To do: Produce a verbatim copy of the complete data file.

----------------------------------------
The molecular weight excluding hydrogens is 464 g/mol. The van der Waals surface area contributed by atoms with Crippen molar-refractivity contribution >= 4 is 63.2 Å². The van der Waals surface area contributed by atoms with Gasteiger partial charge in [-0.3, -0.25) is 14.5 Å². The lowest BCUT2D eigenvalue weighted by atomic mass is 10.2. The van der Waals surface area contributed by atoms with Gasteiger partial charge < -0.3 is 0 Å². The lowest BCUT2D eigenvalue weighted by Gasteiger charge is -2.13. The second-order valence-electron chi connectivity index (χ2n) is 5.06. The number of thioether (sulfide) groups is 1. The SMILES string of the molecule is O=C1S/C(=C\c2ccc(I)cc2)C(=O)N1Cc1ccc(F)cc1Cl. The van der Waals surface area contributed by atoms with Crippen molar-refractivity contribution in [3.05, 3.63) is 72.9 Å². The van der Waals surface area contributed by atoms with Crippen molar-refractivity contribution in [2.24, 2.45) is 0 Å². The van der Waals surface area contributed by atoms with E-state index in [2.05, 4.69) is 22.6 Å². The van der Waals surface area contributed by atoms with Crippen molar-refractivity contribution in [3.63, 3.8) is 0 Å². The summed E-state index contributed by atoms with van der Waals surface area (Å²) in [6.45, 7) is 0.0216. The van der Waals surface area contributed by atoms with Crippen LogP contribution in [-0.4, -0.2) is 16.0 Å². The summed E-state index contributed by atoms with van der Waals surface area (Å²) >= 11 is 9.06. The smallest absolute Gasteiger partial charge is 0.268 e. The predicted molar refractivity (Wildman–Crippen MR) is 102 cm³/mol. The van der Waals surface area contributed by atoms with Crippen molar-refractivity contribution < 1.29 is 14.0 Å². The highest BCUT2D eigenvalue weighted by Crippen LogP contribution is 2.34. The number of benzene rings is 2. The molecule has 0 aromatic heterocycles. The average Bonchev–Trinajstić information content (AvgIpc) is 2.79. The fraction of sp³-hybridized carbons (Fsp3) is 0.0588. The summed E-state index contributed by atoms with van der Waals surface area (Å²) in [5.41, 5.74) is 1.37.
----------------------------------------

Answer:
The molecular weight excluding hydrogens is 464 g/mol. The van der Waals surface area contributed by atoms with Crippen molar-refractivity contribution >= 4 is 63.2 Å². The van der Waals surface area contributed by atoms with Gasteiger partial charge in [-0.3, -0.25) is 14.5 Å². The lowest BCUT2D eigenvalue weighted by atomic mass is 10.2. The van der Waals surface area contributed by atoms with Gasteiger partial charge < -0.3 is 0 Å². The lowest BCUT2D eigenvalue weighted by Gasteiger charge is -2.13. The second-order valence-electron chi connectivity index (χ2n) is 5.06. The number of thioether (sulfide) groups is 1. The SMILES string of the molecule is O=C1S/C(=C\c2ccc(I)cc2)C(=O)N1Cc1ccc(F)cc1Cl. The van der Waals surface area contributed by atoms with Crippen molar-refractivity contribution in [3.05, 3.63) is 72.9 Å². The van der Waals surface area contributed by atoms with Crippen molar-refractivity contribution in [2.24, 2.45) is 0 Å². The van der Waals surface area contributed by atoms with E-state index in [2.05, 4.69) is 22.6 Å². The van der Waals surface area contributed by atoms with Crippen molar-refractivity contribution in [3.63, 3.8) is 0 Å². The summed E-state index contributed by atoms with van der Waals surface area (Å²) in [6.45, 7) is 0.0216. The van der Waals surface area contributed by atoms with Crippen LogP contribution in [-0.4, -0.2) is 16.0 Å². The summed E-state index contributed by atoms with van der Waals surface area (Å²) >= 11 is 9.06. The smallest absolute Gasteiger partial charge is 0.268 e. The predicted molar refractivity (Wildman–Crippen MR) is 102 cm³/mol. The van der Waals surface area contributed by atoms with Crippen molar-refractivity contribution < 1.29 is 14.0 Å². The highest BCUT2D eigenvalue weighted by Crippen LogP contribution is 2.34. The number of benzene rings is 2. The molecule has 0 aromatic heterocycles. The average Bonchev–Trinajstić information content (AvgIpc) is 2.79. The fraction of sp³-hybridized carbons (Fsp3) is 0.0588. The summed E-state index contributed by atoms with van der Waals surface area (Å²) in [5.41, 5.74) is 1.37.